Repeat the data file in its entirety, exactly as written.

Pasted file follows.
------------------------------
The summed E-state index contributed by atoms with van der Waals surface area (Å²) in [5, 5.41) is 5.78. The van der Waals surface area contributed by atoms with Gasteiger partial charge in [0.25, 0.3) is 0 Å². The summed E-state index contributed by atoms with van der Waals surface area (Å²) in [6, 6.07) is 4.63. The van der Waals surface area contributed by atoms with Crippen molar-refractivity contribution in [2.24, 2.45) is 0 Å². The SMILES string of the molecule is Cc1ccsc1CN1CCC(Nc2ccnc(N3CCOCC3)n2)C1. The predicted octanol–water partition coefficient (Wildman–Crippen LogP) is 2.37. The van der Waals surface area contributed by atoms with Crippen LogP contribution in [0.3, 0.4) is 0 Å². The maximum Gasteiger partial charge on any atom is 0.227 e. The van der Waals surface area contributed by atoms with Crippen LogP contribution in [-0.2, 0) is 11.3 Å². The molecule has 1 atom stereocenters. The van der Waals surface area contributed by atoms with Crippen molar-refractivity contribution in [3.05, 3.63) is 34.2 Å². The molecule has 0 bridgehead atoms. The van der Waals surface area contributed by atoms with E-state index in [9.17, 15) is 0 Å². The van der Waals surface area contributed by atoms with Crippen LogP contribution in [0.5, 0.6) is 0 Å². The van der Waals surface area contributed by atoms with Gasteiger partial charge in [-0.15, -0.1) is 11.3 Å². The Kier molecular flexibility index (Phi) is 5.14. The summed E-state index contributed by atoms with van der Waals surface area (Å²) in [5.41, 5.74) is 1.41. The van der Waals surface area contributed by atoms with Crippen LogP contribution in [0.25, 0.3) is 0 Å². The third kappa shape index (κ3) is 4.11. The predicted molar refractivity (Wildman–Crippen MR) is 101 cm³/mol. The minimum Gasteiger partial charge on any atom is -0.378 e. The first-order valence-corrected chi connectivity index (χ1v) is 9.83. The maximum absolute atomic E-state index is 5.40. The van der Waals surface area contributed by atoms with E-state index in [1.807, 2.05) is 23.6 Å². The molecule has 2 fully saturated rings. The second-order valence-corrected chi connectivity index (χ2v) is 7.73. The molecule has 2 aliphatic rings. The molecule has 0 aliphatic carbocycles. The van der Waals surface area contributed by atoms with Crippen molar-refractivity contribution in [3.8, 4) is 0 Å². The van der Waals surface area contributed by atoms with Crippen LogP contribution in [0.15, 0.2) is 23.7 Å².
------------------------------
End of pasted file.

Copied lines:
The summed E-state index contributed by atoms with van der Waals surface area (Å²) in [5, 5.41) is 5.78. The van der Waals surface area contributed by atoms with Gasteiger partial charge in [0.25, 0.3) is 0 Å². The summed E-state index contributed by atoms with van der Waals surface area (Å²) in [6, 6.07) is 4.63. The van der Waals surface area contributed by atoms with Crippen molar-refractivity contribution in [2.24, 2.45) is 0 Å². The SMILES string of the molecule is Cc1ccsc1CN1CCC(Nc2ccnc(N3CCOCC3)n2)C1. The predicted octanol–water partition coefficient (Wildman–Crippen LogP) is 2.37. The van der Waals surface area contributed by atoms with Crippen LogP contribution in [0.3, 0.4) is 0 Å². The maximum Gasteiger partial charge on any atom is 0.227 e. The van der Waals surface area contributed by atoms with Crippen LogP contribution in [-0.2, 0) is 11.3 Å². The molecule has 1 atom stereocenters. The van der Waals surface area contributed by atoms with Crippen molar-refractivity contribution in [3.05, 3.63) is 34.2 Å². The molecule has 0 bridgehead atoms. The van der Waals surface area contributed by atoms with E-state index in [9.17, 15) is 0 Å². The van der Waals surface area contributed by atoms with Crippen LogP contribution in [0.5, 0.6) is 0 Å². The van der Waals surface area contributed by atoms with Gasteiger partial charge in [-0.15, -0.1) is 11.3 Å². The Kier molecular flexibility index (Phi) is 5.14. The summed E-state index contributed by atoms with van der Waals surface area (Å²) in [5.41, 5.74) is 1.41. The van der Waals surface area contributed by atoms with Crippen LogP contribution in [0.25, 0.3) is 0 Å². The third kappa shape index (κ3) is 4.11. The predicted molar refractivity (Wildman–Crippen MR) is 101 cm³/mol. The minimum Gasteiger partial charge on any atom is -0.378 e. The first-order valence-corrected chi connectivity index (χ1v) is 9.83. The maximum absolute atomic E-state index is 5.40. The van der Waals surface area contributed by atoms with E-state index in [1.807, 2.05) is 23.6 Å². The molecule has 2 fully saturated rings. The second-order valence-corrected chi connectivity index (χ2v) is 7.73. The molecule has 2 aliphatic rings. The molecule has 0 aliphatic carbocycles. The van der Waals surface area contributed by atoms with Crippen molar-refractivity contribution in [3.8, 4) is 0 Å². The van der Waals surface area contributed by atoms with Crippen LogP contribution in [0.15, 0.2) is 23.7 Å².